Suppose $G$ is a finite simple group of order $n$ with a nontrivial representation of degree $d$. Then $G$ is isomorphic to a subgroup of $U(d)$. By Collins's sharp version of Jordan's theorem (https://www.degruyter.com/document/doi/10.1515/JGT.2007.032/html), $G$ has an abelian normal subgroup of index at most $(d+1)!$, which must be trivial since $G$ is ...

8

Claim 1: (same as my comment) Let $q_1, \dots, q_k > 1$ be prime powers. Then $G = C_{q_1} \times \cdots \times C_{q_k}$ is isomorphic to a subgroup of $S_n$ if and only if $q_1 + \cdots + q_k \leq n$. Proof: If $q_1 + \cdots + q_k \leq n$ we can choose disjoint cycles of lengths $q_1, \dots, q_k$, so the condition is clearly sufficient. Conversely ...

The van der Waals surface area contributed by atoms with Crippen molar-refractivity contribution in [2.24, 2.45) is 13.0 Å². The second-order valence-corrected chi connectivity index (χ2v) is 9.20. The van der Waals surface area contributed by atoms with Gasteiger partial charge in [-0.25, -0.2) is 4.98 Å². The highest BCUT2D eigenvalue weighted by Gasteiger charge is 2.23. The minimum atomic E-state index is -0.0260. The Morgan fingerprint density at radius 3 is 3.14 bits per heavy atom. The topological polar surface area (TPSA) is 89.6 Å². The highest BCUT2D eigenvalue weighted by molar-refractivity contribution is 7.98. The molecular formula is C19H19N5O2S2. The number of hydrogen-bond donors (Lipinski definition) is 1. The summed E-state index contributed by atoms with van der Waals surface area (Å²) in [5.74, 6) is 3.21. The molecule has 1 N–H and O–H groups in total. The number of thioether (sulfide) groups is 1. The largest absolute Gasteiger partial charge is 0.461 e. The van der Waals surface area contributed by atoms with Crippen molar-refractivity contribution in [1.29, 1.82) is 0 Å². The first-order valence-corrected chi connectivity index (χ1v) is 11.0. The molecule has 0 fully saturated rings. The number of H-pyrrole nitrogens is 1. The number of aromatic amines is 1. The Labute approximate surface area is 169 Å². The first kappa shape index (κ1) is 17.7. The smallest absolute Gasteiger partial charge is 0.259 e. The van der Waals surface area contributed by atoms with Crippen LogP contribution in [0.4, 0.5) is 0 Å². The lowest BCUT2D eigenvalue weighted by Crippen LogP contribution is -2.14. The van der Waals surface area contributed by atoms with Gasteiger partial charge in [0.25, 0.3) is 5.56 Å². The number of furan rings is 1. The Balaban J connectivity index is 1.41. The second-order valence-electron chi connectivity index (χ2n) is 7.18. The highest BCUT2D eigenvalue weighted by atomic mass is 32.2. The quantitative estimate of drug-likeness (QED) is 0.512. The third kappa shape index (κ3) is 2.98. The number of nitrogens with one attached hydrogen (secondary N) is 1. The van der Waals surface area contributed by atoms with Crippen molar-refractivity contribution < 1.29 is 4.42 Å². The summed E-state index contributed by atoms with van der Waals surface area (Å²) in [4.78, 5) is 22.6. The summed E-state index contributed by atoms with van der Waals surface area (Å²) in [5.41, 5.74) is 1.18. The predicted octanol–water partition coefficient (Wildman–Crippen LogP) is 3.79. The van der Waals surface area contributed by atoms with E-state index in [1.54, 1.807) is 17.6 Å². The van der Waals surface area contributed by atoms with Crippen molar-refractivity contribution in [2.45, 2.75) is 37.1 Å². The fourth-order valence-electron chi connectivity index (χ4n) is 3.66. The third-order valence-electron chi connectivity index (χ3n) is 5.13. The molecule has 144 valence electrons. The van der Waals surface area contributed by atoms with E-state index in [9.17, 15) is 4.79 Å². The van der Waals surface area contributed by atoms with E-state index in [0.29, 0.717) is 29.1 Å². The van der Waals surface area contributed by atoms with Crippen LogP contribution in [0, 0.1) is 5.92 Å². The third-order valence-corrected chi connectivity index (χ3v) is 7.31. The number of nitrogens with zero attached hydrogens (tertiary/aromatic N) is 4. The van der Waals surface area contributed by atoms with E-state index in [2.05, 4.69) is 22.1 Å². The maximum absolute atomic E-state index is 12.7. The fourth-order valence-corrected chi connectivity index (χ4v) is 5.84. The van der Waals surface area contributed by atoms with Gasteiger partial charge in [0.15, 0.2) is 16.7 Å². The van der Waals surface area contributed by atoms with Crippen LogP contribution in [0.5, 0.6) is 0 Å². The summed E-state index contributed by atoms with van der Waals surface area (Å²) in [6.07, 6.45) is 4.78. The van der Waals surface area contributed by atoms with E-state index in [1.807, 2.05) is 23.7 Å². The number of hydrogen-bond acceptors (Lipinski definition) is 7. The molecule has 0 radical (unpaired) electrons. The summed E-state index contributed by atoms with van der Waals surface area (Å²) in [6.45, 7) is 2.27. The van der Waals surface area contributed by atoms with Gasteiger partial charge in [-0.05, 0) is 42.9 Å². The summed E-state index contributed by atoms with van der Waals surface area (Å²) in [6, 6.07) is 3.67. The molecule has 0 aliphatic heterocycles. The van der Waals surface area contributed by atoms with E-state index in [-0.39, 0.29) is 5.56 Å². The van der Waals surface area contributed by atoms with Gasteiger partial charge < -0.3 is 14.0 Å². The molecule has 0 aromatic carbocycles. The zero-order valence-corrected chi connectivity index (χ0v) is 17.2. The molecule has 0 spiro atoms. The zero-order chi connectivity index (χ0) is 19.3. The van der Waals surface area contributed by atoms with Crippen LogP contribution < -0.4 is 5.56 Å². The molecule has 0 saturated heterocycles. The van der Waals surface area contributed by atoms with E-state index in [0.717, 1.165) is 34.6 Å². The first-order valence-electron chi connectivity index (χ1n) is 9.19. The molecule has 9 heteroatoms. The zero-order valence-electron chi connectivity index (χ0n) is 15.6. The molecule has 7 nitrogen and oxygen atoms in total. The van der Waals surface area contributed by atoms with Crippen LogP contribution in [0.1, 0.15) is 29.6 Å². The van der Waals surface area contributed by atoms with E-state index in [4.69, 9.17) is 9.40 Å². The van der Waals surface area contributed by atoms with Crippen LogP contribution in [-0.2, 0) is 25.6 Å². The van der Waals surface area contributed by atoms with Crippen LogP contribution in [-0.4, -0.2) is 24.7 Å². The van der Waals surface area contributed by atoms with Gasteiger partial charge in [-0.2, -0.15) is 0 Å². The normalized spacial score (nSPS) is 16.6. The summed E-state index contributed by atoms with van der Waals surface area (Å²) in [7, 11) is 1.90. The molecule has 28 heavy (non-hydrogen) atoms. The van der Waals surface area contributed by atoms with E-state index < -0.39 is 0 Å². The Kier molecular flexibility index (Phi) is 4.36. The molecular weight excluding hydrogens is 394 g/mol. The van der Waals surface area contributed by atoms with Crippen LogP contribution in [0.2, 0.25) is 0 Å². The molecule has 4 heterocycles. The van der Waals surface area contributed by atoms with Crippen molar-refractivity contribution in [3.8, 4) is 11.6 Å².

8